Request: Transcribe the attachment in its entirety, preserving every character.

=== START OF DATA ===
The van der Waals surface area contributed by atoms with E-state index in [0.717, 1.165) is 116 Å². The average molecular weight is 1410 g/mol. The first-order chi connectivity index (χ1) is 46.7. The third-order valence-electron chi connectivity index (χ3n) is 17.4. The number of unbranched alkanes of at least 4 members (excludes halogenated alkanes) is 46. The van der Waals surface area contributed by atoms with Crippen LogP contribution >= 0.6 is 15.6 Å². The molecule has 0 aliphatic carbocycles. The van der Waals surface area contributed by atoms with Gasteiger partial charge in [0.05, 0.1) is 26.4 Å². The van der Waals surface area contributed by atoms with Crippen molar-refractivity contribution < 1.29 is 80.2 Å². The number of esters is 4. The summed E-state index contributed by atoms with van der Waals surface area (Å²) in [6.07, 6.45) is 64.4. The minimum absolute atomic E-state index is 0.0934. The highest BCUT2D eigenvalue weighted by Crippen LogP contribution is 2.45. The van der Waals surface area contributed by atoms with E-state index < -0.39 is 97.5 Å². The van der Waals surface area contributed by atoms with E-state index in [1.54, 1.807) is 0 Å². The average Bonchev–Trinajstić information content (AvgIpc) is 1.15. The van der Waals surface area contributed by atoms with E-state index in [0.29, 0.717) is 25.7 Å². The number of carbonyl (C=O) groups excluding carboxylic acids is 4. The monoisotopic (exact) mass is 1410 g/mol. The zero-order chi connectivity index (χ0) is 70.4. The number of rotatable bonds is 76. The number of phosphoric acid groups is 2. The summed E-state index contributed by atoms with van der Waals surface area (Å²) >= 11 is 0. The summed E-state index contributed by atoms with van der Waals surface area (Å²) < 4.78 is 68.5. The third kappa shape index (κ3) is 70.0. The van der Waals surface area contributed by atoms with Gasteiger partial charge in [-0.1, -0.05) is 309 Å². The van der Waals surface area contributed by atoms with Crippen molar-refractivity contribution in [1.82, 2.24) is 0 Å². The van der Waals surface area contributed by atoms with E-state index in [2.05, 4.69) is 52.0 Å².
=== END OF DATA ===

The van der Waals surface area contributed by atoms with E-state index in [0.717, 1.165) is 116 Å². The average molecular weight is 1410 g/mol. The first-order chi connectivity index (χ1) is 46.7. The third-order valence-electron chi connectivity index (χ3n) is 17.4. The number of unbranched alkanes of at least 4 members (excludes halogenated alkanes) is 46. The van der Waals surface area contributed by atoms with Crippen LogP contribution >= 0.6 is 15.6 Å². The molecule has 0 aliphatic carbocycles. The van der Waals surface area contributed by atoms with Gasteiger partial charge in [0.05, 0.1) is 26.4 Å². The van der Waals surface area contributed by atoms with Crippen molar-refractivity contribution < 1.29 is 80.2 Å². The number of esters is 4. The summed E-state index contributed by atoms with van der Waals surface area (Å²) in [6.07, 6.45) is 64.4. The minimum absolute atomic E-state index is 0.0934. The highest BCUT2D eigenvalue weighted by Crippen LogP contribution is 2.45. The van der Waals surface area contributed by atoms with E-state index < -0.39 is 97.5 Å². The van der Waals surface area contributed by atoms with E-state index in [1.54, 1.807) is 0 Å². The average Bonchev–Trinajstić information content (AvgIpc) is 1.15. The van der Waals surface area contributed by atoms with E-state index in [0.29, 0.717) is 25.7 Å². The number of carbonyl (C=O) groups excluding carboxylic acids is 4. The monoisotopic (exact) mass is 1410 g/mol. The zero-order chi connectivity index (χ0) is 70.4. The number of rotatable bonds is 76. The number of phosphoric acid groups is 2. The summed E-state index contributed by atoms with van der Waals surface area (Å²) >= 11 is 0. The summed E-state index contributed by atoms with van der Waals surface area (Å²) < 4.78 is 68.5. The third kappa shape index (κ3) is 70.0. The van der Waals surface area contributed by atoms with Gasteiger partial charge in [-0.1, -0.05) is 309 Å². The van der Waals surface area contributed by atoms with Crippen molar-refractivity contribution in [1.82, 2.24) is 0 Å². The van der Waals surface area contributed by atoms with E-state index in [2.05, 4.69) is 52.0 Å².